Navigating by Fibreoptic Cable

[Somehow this post got stuck in the drafts folder on the blog dashboard in July 2013 and lingered there for quite some time until I found it again in summer 2016.]

Pardon the very general and somewhat cranky, er, excursion here…

Solar-Powered Pedestrian Map in Ulaanbaatar

Anyone who has visited Mongolia more than once can tell many stories of the massive changes that are happening in the country. Visitors or residents who remain in Ulaanbaatar tell numerous stories about the amazing transformation sthat occur every summer during the construction season. As a recent visitor I might point to the beautification of Ulaanbaatar as a project that began in earnest two or three years ago, but that is obviously being attacked with great energy by Mayor Bat-Uul.

There are now actual sidewalks in the city and plots of greenery that are turning into attractive urban parks. Hosting the ministerial meeting of the Community of Democrarcies in April 2013 obviously lent further impetus to this project as public garbage cans now separate trash from recyclables. Pedestrian crosswalks are not only indicated by road signs, but are occasionally actually observed by pedestrians as well as motorists. Amazing!

Unfortunately, there is still too little research that is capturing these changes in the city or elsewhere. We might think of a highly theoretical engagement with modernity in a Mongolian urban context, but also of the much more detailed documentation of the transformation of the daily life of Mongolians in the city as well as the country. Little of this kind of research is being conducted in an empirical manner by Mongolians as well, and it remains to be seen whether the planned program to support Mongolian Studies abroad will move beyond the traditional philological orientation of Mongolists to focus more on contemporary challenges.

Changing Navigational Tools

Now to more concrete topics…

Overland voyages are certainly an interesting experience in Mongolia. The network of paved roads remains limited and many of the most attractive destinations or many of the necessary trips still involve dirt-roads and off-road travel. Few foreigners take these challenges on on their own.

But, the interaction with drivers and translators around road navigation can often be frustrating. Once you leave the major paved roads there are no road signs. In fact, it sometimes seems as if there is a nation-wide government decree that is better-enforced than many laws that forbids road signs to point to destinations.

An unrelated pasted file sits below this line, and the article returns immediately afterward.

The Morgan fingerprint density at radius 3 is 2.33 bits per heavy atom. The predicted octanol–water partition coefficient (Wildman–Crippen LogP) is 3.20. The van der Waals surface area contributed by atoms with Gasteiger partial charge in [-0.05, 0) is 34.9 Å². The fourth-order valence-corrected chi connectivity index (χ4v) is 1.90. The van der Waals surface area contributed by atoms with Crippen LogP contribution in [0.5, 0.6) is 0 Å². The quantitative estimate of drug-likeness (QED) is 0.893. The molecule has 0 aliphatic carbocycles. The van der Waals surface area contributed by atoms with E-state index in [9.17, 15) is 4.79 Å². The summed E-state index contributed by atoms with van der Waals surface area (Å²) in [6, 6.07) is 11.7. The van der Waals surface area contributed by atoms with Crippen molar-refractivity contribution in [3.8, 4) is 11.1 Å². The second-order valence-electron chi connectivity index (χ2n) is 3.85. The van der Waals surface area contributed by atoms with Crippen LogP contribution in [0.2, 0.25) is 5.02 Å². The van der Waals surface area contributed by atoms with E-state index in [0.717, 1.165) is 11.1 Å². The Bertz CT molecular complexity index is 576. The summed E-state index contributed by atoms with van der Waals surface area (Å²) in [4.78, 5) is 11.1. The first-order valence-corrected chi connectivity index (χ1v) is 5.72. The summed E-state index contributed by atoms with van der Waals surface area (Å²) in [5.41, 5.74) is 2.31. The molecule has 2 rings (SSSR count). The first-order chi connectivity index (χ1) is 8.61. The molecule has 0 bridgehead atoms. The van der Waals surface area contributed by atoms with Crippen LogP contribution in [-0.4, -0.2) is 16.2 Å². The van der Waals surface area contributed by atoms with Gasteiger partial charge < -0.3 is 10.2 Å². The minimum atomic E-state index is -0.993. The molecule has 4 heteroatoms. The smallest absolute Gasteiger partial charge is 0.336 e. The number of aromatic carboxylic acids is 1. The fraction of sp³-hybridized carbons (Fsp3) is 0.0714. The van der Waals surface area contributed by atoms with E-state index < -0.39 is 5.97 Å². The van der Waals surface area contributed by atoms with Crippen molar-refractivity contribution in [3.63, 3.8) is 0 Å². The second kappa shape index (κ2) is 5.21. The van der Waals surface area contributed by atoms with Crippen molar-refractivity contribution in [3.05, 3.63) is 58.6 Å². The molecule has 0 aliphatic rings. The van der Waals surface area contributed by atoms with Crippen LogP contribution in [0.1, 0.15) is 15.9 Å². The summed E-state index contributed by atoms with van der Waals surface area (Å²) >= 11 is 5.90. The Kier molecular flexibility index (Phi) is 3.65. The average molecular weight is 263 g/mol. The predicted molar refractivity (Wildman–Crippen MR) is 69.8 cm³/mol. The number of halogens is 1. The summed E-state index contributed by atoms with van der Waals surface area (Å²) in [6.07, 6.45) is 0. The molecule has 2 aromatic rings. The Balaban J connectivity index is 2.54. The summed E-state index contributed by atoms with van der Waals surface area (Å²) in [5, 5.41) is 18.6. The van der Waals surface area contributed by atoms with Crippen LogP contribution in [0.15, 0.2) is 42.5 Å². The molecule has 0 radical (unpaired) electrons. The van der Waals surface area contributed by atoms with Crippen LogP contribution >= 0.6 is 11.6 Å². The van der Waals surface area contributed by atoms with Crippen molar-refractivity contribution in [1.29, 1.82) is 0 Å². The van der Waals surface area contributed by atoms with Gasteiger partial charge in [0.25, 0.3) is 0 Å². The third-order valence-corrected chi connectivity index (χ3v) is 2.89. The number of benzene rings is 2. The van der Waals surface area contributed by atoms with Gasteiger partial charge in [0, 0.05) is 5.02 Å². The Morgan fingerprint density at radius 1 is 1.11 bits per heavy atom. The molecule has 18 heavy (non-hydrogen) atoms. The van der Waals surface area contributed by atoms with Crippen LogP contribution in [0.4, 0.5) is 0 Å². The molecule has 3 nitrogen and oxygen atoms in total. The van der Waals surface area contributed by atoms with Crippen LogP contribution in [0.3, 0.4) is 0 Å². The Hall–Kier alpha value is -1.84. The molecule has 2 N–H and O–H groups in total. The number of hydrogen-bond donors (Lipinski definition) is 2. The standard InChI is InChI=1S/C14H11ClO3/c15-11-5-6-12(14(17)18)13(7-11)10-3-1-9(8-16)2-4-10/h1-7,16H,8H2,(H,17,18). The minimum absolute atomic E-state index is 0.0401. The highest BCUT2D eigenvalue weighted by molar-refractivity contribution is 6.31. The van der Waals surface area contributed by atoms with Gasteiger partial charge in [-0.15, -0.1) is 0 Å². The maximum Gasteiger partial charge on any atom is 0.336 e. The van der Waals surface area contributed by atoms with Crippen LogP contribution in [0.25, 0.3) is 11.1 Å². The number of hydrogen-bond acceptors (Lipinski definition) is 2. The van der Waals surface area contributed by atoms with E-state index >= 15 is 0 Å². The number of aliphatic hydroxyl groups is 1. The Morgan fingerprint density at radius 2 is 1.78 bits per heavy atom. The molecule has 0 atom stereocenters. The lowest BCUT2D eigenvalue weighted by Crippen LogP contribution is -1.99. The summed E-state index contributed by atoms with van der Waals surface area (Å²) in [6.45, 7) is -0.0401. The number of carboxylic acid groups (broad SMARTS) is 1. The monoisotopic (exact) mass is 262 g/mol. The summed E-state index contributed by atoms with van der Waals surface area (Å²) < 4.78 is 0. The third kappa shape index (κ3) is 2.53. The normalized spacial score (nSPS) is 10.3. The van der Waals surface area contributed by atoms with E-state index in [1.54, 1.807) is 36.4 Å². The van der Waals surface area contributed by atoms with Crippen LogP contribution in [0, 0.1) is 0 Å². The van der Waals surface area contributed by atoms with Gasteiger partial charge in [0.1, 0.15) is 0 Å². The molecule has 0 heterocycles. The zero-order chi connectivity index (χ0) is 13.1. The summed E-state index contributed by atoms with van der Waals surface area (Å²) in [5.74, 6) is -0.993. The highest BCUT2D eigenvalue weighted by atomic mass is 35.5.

Which road to take around Khkukh Nuur? [Khentii, June 2013, photo by Marc Tassé]

As a consequence, all voyages involve optimistic morning-time estimates of, “Oh, we should be there in the morning!”, lunch-time puzzlement at the lack of progress, and late-afternoon concerns about reaching destinations, ger camps, and dinner.

For some reasons, there is also a country-wide conspiracy against GPS technology. Oddly for a land that employs fingerprint readers to verify voters’ identity and counts votes through electronic counting machines, GPS devices are shunned. Some claim that maps are unavailable, but even if that is the case (anyone?), knowledge of one’s location would at least allow for decisions about whether to follow the first or the second valley that presents itself as an option en route.

Yet, at the same time, a surprising navigational tool seems to have, er, taken root in the countryside. For some years now, the government has been laying fibreoptic cable to all sum centres in the country to guarantee internect connectivity and mobile phone network access. Typically, this cable is laid at a fairly shallow depth by small backhoes. Whether this construction actually involves more serious mapping efforts or simply follows existing routes, perhaps on the advice of locals, the lengthy mole hill that is created over the cable now shows direct routes between sum centres. If you come across such a mole hill, it will certainly lead you to a sum and ultimately an aimag centre.

It would be nice, of course, if these mole hills were decorated with directional signs, but it is often relatively clear from the rough direction which sum centre the cable might lead to.

As a navigation aide, the cable mole hill appears to be rapidly replacing power lines which previously served as signposts for overland travel to non-locals. Power lines always had the distinct disadvantage that they seem to have been built as the crow flys, or at least with scant regard for the drivability of the route. By contrast, the small backhoes that have been laying fibreoptic cable have preferred flat spaces that lend themselves to driving between sum centres.

If my observation of this use of the cable mole hill is correct, who would have thought that the laying of fibreoptic cable would transform countryside driving not through making information flows possible, but by hinting at a direct route between towns. As more and more Mongolians in the country are relying on cars, such navigational markers may become more and more important. It is unclear whether mole hills will lead to directional signs or will simply erode, in the meantime, trips between sum centres are becoming more direct. Landscapes are still gorgeous and the Autobahn isn’t about to arrive in the countryside, but some of the adventure and enforced relaxation may be waning.

About Julian Dierkes

Julian Dierkes is a sociologist by training (PhD Princeton Univ) and a Mongolist by choice and passion since around 2005. He teaches in the Master of Public Policy and Global Affairs at the University of British Columbia in Vancouver, Canada. He toots
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